Why are Rare Earth Minerals/Metals Critical?
While most of the attention is commonly focused on growing demand for lithium to power ever-larger batteries, these ultra powerful magnets are what convert motion into electricity, and the White House says 87% of that market is controlled by China.
Although Russia is a major mineral exporter, including several rare earth minerals, it is not a major supplier of these specific elements. Even so, Russia’s invasion of Ukraine has elevated the urgency of onshoring as much of this production as quickly as possible.
A tray of core samples taken at the American Rare Earths drilling operation in Wyoming. Dane Rhys
What makes magnets made with these elements special is they are more resistant to demagnetization that can occur at high temperatures or vibrations, such as the conditions that can appear during the operation of an EV motor, power turbine, or drone rotor. If a magnet loses its polarity, it’s no longer useful in converting electricity.
Of course, mining the raw materials is only the beginning of a much longer process, and the US currently has no capacity to turn its own rare earth supply into useful products. For now, what gets mined in California is shipped over to China for refining and manufacturing.
The push to keep more of that supply chain in the US is seeing mounting political support as well.
In January, Senators Tom Cotton and Mark Kelly introduced legislation that would establish a stockpile through the Department of Defense and require defense contractors to stop buying rare earths from China by 2026.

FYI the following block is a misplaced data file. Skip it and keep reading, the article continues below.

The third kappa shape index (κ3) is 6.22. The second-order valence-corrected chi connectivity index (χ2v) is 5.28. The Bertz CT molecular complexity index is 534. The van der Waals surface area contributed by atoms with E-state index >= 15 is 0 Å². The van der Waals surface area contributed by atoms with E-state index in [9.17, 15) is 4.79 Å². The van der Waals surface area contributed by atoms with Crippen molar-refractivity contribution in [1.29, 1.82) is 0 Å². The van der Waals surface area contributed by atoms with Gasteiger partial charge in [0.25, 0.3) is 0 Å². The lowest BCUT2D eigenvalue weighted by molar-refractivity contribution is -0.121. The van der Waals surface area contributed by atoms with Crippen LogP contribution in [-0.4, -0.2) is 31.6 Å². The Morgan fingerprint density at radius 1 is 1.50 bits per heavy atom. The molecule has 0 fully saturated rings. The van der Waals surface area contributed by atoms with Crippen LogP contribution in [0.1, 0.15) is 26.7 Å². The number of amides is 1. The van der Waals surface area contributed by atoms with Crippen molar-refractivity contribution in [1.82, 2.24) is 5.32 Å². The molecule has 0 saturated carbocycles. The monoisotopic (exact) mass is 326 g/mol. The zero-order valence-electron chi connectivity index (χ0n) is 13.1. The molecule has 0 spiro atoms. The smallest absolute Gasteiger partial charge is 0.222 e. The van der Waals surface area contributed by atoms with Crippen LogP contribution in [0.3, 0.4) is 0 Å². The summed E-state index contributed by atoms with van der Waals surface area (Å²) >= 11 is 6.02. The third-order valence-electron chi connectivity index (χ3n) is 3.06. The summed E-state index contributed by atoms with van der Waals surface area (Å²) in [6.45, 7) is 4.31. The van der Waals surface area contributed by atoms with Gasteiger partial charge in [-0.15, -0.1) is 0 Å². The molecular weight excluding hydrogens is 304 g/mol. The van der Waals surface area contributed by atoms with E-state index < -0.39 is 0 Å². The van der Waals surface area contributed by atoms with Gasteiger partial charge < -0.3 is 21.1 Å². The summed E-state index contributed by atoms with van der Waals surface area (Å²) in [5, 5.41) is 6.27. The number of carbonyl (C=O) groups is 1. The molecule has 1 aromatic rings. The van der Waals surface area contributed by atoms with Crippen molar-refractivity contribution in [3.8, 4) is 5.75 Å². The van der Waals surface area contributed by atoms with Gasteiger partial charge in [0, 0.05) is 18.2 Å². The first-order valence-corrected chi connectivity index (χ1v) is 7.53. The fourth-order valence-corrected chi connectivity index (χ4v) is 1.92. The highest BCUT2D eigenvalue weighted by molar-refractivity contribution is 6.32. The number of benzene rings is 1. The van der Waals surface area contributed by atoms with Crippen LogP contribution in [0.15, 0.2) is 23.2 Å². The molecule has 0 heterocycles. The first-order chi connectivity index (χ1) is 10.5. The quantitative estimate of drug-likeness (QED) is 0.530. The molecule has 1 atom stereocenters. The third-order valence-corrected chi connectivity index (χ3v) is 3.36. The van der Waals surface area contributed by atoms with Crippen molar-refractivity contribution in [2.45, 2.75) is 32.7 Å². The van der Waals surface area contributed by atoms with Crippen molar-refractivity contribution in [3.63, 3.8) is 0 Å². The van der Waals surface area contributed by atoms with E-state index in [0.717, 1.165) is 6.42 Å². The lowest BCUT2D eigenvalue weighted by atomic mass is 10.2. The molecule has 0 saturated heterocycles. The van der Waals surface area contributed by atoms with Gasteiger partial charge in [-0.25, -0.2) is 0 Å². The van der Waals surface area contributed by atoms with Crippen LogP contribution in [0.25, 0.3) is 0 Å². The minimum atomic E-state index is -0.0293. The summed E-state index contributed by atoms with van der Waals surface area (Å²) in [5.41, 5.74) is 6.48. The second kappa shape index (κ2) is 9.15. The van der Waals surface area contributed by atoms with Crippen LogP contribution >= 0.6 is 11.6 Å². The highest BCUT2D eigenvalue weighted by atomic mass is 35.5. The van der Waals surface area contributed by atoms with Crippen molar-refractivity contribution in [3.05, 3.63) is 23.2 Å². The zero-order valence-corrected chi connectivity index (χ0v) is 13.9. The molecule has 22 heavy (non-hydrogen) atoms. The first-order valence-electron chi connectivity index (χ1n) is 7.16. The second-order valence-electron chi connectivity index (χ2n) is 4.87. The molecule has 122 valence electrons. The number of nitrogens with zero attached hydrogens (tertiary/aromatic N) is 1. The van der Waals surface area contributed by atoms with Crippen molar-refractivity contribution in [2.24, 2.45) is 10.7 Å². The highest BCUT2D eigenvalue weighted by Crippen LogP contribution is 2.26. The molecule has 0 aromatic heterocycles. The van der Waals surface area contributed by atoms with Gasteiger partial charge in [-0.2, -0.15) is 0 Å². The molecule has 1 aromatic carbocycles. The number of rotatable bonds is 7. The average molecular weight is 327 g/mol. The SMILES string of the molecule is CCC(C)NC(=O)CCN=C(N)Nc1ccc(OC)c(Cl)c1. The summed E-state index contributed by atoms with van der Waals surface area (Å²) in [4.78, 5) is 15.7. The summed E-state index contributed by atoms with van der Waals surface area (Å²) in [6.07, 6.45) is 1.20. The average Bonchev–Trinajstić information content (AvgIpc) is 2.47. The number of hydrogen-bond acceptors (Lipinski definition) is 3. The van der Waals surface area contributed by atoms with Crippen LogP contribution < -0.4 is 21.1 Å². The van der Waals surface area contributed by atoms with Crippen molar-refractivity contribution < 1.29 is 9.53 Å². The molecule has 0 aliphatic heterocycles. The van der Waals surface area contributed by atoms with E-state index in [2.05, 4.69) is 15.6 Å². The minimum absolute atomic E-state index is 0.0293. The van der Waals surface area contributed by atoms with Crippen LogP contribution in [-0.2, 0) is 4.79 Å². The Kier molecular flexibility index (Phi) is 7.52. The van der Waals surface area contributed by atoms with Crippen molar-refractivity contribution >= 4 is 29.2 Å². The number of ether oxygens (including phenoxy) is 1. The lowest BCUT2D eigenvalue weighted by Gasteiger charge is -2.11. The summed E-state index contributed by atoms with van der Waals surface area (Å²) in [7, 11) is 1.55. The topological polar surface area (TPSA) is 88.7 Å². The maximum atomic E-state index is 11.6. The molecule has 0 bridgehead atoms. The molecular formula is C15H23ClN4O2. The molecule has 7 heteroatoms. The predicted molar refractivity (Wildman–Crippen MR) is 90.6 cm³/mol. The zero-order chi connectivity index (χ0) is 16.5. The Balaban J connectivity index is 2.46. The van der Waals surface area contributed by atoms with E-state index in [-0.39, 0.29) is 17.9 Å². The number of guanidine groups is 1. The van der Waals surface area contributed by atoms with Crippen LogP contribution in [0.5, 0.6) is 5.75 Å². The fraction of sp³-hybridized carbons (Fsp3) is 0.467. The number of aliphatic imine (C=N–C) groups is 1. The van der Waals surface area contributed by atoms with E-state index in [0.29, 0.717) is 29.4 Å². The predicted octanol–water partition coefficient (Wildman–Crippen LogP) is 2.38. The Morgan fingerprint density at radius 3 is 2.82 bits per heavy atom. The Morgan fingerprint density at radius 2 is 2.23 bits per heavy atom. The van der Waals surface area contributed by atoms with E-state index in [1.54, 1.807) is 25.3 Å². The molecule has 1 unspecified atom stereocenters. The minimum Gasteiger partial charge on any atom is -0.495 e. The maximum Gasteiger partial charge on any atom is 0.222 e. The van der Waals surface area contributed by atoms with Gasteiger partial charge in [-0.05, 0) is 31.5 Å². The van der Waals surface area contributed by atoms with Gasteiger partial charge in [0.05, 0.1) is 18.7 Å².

And earlier in April, Senators Marco Rubio and Cindy Hyde-Smith introduced a bill that would provide funding through the Department of Energy to support domestic manufacturing of finished rare earth products.
“Relying on a hostile regime in Beijing for these critical products poses a serious national and economic security problem. We need to take immediate action to onshore these operations,” Rubio said in a statement.
President Biden has also issued several executive orders over the past year directing investment and partnerships to boost the onshoring of this industry, describing US reliance on other nations as a threat to national and economic security.
An American Rare Earths geologist writes notes on a rock sample. Dane Rhys
ARE currently describes itself as a pure play exploration operation, meaning a company that focuses on one type of product or service, but is on track to change once the final analyses establish the real value of its claims.
ARE CEO Chris Gibbs has a long resume in the extraction industry, and the company is actively investigating new, more environmentally friendly approaches to process the materials in the US.
There’s still a long road ahead, but the industry appears to be picking up speed.